Importance: Disruptive behavior is common in children with autism spectrum disorder. Behavioral interventions are used to treat disruptive behavior but have not been evaluated in large-scale randomized trials.
Objective: To evaluate the efficacy of parent training for children with autism spectrum disorder and disruptive behavior.
Design, setting, and participants: This 24-week randomized trial compared parent training (n = 89) to parent education (n = 91) at 6 centers (Emory University, Indiana University, Ohio State University, University of Pittsburgh, University of Rochester, Yale University). We screened 267 children; 180 children (aged 3-7 years) with autism spectrum disorder and disruptive behaviors were randomly assigned (86% white, 88% male) between September 2010 and February 2014.
Interventions: Parent training (11 core, 2 optional sessions; 2 telephone boosters; 2 home visits) provided specific strategies to manage disruptive behavior. Parent education (12 core sessions, 1 home visit) provided information about autism but no behavior management strategies.
Main outcomes and measures: Parents rated disruptive behavior and noncompliance on co-primary outcomes: the Aberrant Behavior Checklist-Irritability subscale (range, 0-45) and the Home Situations Questionnaire-Autism Spectrum Disorder (range, 0-9). On both measures, higher scores indicate greater severity and a 25% reduction indicates clinical improvement. A clinician blind to treatment assignment rated the Improvement scale of the Clinical Global Impression (range, 1-7), a secondary outcome, with a positive response less than 3.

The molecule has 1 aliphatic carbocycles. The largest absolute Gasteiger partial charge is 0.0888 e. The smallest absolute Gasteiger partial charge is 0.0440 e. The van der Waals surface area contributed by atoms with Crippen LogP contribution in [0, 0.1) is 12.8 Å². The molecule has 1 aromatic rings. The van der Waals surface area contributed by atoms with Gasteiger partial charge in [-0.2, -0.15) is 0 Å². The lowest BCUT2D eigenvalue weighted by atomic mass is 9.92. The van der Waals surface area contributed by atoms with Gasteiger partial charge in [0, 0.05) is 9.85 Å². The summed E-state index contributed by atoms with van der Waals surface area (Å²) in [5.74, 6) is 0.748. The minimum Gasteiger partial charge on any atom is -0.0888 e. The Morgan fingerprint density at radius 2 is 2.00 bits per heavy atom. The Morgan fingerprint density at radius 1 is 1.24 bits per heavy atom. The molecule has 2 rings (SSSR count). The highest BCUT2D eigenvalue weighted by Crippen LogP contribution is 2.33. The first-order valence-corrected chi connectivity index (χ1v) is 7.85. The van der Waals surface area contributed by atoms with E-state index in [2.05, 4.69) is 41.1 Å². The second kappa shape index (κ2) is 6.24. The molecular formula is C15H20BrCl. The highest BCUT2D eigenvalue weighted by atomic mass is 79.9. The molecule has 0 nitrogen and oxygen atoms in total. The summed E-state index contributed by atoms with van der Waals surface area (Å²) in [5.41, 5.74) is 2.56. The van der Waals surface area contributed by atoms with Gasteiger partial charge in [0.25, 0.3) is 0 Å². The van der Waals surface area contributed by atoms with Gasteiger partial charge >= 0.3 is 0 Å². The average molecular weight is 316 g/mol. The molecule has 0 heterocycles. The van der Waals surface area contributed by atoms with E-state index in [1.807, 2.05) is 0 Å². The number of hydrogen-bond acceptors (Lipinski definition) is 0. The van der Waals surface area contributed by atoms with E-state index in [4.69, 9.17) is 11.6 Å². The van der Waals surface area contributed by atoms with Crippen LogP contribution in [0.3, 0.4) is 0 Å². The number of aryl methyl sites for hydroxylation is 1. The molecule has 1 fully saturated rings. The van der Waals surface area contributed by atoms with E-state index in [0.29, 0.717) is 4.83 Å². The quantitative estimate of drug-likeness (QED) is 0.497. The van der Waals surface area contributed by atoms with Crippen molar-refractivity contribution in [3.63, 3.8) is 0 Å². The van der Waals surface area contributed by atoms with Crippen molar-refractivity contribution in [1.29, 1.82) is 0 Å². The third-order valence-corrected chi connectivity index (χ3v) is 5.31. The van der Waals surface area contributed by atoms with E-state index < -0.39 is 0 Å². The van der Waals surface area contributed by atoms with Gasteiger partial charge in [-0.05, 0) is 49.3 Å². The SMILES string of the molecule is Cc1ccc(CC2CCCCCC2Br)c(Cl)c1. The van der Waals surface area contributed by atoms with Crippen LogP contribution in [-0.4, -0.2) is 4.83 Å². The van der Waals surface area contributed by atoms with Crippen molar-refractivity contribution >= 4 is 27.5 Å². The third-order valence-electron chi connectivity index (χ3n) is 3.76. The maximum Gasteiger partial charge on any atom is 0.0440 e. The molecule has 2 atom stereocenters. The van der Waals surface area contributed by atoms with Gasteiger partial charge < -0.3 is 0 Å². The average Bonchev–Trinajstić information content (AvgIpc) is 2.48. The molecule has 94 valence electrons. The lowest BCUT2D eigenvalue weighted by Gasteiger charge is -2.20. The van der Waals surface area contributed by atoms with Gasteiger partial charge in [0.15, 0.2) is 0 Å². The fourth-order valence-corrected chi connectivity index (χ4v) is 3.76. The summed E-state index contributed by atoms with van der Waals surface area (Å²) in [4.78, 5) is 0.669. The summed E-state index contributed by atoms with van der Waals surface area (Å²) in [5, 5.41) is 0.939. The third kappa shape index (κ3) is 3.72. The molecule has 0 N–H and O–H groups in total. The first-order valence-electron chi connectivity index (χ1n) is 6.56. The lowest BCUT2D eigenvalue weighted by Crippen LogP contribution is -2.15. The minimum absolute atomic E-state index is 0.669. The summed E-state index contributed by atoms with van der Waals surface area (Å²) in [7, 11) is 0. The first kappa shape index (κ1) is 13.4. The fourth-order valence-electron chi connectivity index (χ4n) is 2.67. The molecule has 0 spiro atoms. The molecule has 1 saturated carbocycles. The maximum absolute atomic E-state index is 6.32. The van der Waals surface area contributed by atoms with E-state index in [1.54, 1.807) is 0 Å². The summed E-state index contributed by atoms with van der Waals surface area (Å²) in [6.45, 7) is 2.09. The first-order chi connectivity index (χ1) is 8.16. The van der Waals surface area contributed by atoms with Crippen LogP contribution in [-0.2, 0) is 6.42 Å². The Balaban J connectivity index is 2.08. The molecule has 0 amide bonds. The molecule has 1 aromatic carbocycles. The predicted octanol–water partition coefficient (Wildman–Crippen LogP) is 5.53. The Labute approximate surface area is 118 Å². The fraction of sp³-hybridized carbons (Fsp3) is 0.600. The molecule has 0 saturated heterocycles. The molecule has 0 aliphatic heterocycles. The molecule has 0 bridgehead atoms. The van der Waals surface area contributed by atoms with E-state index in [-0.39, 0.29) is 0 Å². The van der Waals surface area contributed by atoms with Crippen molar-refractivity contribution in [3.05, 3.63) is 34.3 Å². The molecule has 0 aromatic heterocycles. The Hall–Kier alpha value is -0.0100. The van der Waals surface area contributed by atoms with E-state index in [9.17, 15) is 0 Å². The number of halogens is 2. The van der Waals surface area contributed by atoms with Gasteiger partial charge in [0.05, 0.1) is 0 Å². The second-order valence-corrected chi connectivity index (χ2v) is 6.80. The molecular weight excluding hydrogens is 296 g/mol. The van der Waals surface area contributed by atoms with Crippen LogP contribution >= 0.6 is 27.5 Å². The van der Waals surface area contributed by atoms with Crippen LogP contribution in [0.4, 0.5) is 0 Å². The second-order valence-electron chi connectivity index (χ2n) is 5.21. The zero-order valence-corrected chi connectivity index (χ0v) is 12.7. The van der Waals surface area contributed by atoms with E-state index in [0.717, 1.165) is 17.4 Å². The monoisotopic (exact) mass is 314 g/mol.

Results: At week 24, the Aberrant Behavior Checklist-Irritability subscale declined 47.7% in parent training (from 23.7 to 12.4) compared with 31.8% for parent education (23.9 to 16.3) (treatment effect, -3.9; 95% CI, -6.2 to -1.7; P < .001, standardized effect size = 0.62). The Home Situations Questionnaire-Autism Spectrum Disorder declined 55% (from 4.0 to 1.8) compared with 34.2% in parent education (3.8 to 2.5) (treatment effect, -0.7; 95% CI, -1.1 to -0.3; P < .001, standardized effect size = 0.45). Neither measure met the prespecified minimal clinically important difference. The proportions with a positive response on the Clinical Global Impression-Improvement scale were 68.5% for parent training vs 39.6% for parent education (P < .001).
Conclusions and relevance: For children with autism spectrum disorder, a 24-week parent training program was superior to parent education for reducing disruptive behavior on parent-reported outcomes, although the clinical significance of the improvement is unclear. The rate of positive response judged by a blinded clinician was greater for parent training vs parent education.
Trial registration: clinicaltrials.gov Identifier: NCT01233414.